Failure causes, such as normal wear and tear, corrosion, abrasion, erosion, fatigue, etc., should be recorded in sufficient detail to enable an appropriate failure management strategy to be identified. Failures caused by human error should be included if firm evidence exists to support such failures, or if operator error can induce significant consequences. It is important to ensure that the causes are sufficiently identified so that the subsequent maintenance recommendations address the cause of failure rather than its symptoms. 6. A failure mode in one component can serve as the cause of a failure mode in another component. Each failure should be listed in technical terms. Failure modes should be listed for function of each component or process step. At this point the failure mode should be identified whether or not the failure is likely to occur. Looking at similar products or processes and the failures that have been documented for them is an excellent starting point. 7. Describe the effects of those failure modes. For each failure mode identified the engineer should determine what the ultimate effect will be. A failure effect is defined as the result of a failure mode on the function of the product/process as perceived by the customer. They should be described in terms of what the customer might see or experience should the identified failure mode occur. Keep in mind the internal as well as the external customer. Examples of failure effects include: a. Injury to the user b. Inoperability of the product or process c. Improper appearance of the product or process d. Odors e. Degraded performance f. Noise Establish a numerical ranking for the severity of the effect. A common industry standard scale uses 1 to represent no effect and 10 to indicate very severe with failure affecting system operation and safety without warning. The intent of the ranking is to help the analyst determine whether a failure would be a minor nuisance or a catastrophic occurrence to the customer. This enables the engineer to prioritize the failures and address the real big issues first. Severity is classified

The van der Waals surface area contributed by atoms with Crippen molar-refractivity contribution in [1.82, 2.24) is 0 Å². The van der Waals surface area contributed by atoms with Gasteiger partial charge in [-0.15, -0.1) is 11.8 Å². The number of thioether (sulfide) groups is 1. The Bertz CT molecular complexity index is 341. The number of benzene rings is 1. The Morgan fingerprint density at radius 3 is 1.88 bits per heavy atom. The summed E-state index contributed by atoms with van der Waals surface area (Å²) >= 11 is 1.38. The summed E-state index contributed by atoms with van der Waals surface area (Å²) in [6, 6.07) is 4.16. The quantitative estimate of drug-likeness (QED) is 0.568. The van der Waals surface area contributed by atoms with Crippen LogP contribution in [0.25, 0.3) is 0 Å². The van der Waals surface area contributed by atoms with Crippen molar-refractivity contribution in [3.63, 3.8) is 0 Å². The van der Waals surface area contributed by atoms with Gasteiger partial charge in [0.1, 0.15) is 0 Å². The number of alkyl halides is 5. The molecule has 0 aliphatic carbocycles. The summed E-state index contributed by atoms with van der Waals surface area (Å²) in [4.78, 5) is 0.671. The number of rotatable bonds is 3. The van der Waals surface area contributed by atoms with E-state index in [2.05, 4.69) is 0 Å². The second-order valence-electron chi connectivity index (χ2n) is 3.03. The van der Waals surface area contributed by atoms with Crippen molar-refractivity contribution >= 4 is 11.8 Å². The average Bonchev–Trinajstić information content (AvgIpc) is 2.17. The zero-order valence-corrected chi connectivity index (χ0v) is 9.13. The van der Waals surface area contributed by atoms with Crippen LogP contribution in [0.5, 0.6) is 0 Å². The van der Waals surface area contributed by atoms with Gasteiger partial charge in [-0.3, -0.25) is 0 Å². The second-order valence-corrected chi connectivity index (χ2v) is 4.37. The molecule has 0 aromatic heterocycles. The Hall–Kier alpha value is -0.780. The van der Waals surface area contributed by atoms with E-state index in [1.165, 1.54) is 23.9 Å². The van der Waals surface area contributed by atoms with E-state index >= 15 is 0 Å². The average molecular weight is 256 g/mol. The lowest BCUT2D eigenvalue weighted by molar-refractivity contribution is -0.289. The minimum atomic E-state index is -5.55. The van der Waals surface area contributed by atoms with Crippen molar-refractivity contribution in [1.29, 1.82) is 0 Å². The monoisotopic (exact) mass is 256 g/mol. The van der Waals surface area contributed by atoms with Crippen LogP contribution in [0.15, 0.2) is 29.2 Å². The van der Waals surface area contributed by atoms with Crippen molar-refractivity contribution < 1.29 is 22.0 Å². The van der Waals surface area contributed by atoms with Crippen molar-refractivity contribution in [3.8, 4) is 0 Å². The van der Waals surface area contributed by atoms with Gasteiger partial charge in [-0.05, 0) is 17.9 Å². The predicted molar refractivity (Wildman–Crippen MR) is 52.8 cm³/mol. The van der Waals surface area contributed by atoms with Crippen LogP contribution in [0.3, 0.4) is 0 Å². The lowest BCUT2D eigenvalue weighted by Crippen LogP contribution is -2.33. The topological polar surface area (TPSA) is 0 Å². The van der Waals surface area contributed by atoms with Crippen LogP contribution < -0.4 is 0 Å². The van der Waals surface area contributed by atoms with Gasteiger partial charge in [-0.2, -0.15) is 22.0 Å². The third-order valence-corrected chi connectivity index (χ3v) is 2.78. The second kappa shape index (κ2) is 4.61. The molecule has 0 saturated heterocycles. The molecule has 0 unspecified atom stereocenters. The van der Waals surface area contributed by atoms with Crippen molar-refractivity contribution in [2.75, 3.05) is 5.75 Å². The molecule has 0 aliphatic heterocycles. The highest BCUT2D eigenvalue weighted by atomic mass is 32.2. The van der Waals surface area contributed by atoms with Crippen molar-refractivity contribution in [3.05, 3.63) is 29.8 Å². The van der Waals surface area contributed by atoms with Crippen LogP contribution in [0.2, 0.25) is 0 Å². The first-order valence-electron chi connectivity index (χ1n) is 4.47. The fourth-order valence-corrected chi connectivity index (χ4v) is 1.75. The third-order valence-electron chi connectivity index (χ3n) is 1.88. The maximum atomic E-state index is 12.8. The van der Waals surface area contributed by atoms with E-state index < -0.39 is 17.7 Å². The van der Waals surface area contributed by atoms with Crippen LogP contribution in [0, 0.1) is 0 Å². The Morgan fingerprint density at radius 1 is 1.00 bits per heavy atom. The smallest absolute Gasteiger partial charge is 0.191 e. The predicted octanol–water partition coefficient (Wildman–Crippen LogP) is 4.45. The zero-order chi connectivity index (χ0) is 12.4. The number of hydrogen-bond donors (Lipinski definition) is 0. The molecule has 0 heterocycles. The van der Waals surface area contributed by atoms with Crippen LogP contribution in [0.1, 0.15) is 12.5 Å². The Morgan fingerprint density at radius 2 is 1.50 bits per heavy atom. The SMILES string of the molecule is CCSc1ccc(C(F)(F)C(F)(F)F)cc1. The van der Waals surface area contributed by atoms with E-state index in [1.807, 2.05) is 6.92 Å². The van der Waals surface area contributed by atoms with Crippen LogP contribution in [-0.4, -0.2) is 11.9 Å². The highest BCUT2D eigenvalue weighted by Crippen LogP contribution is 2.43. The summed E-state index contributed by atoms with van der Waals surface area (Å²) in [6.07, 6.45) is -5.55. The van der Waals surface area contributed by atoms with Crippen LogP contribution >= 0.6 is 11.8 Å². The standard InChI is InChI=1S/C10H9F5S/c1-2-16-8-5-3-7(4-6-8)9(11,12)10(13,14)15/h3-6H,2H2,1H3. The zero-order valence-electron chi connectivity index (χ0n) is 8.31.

8. Identify the causes for each failure mode. A failure cause is defined as a design weakness that may result in a failure. The potential causes for each failure mode should be identified and documented. The causes should be listed in technical terms and not in terms of symptoms. Examples of potential causes include: a. Improper torque applied b. Improper operating conditions c. Contamination d. Erroneous algorithms e. Improper alignment f. Excessive loading g. Excessive voltage 9. Enter the Probability factor. A numerical weight should be assigned to each cause that indicates how likely that cause is (probability of the failure occurence). A common industry standard scale uses 1 to represent not likely and 10 to indicate inevitable. ) Probability of Failure Occurrence: Failure modes identified in the failure mode and effect analyses are assessed in terms of probability of occurrence when specific parts configuration or failure rates are not available. Individual failure mode probabilities of occurrence should be grouped into distinct, logically defined levels. They are:
10. Identify Current Controls (design or process). Current Controls (design or process) are the mechanisms that prevent the cause of the failure mode from occurring or which detect the failure before it reaches the Customer. The engineer should now identify testing, analysis, monitoring, and other techniques that can or have been used on the same or similar products/processes to detect failures. Each of these controls should be assessed to determine how well it is expected to identify or detect failure modes. After a new product or process has been in use previously undetected or unidentified failure modes may appear. The FMEA should then be updated and plans made to address those failures to eliminate them from the product/process. 11. Determine the likelihood of Detection. Detection is an assessment of the likelihood that the Current Controls (design and process) will detect the Cause of the Failure Mode or the Failure Mode itself, thus preventing it from reaching the Customer. Based on the Current Controls, consider the likelihood of Detection* using the following table for guidance.